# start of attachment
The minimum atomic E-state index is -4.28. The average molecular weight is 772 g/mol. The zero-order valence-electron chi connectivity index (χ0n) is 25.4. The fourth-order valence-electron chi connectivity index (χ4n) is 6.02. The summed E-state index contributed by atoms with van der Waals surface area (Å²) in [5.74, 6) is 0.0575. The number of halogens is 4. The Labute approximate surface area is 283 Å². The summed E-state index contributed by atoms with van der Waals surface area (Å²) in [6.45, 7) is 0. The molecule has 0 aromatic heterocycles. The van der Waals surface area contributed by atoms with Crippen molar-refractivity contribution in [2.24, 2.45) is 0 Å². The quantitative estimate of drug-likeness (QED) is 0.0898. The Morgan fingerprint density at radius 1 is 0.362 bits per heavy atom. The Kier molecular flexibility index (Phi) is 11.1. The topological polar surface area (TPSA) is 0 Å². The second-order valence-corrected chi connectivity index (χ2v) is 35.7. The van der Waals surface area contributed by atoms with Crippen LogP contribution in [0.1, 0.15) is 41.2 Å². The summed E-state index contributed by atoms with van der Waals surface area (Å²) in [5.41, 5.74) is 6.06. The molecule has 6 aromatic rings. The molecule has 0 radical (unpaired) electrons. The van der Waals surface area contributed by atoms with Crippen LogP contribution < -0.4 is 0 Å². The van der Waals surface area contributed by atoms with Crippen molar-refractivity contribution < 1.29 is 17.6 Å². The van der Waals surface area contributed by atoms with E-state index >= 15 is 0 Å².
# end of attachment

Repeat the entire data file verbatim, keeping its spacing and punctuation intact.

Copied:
The minimum atomic E-state index is -4.28. The average molecular weight is 772 g/mol. The zero-order valence-electron chi connectivity index (χ0n) is 25.4. The fourth-order valence-electron chi connectivity index (χ4n) is 6.02. The summed E-state index contributed by atoms with van der Waals surface area (Å²) in [5.74, 6) is 0.0575. The number of halogens is 4. The Labute approximate surface area is 283 Å². The summed E-state index contributed by atoms with van der Waals surface area (Å²) in [6.45, 7) is 0. The molecule has 0 aromatic heterocycles. The van der Waals surface area contributed by atoms with Crippen molar-refractivity contribution in [2.24, 2.45) is 0 Å². The quantitative estimate of drug-likeness (QED) is 0.0898. The Morgan fingerprint density at radius 1 is 0.362 bits per heavy atom. The Kier molecular flexibility index (Phi) is 11.1. The topological polar surface area (TPSA) is 0 Å². The second-order valence-corrected chi connectivity index (χ2v) is 35.7. The van der Waals surface area contributed by atoms with Crippen LogP contribution in [0.1, 0.15) is 41.2 Å². The summed E-state index contributed by atoms with van der Waals surface area (Å²) in [5.41, 5.74) is 6.06. The molecule has 6 aromatic rings. The molecule has 0 radical (unpaired) electrons. The van der Waals surface area contributed by atoms with Crippen LogP contribution < -0.4 is 0 Å². The van der Waals surface area contributed by atoms with Crippen molar-refractivity contribution < 1.29 is 17.6 Å². The van der Waals surface area contributed by atoms with E-state index >= 15 is 0 Å².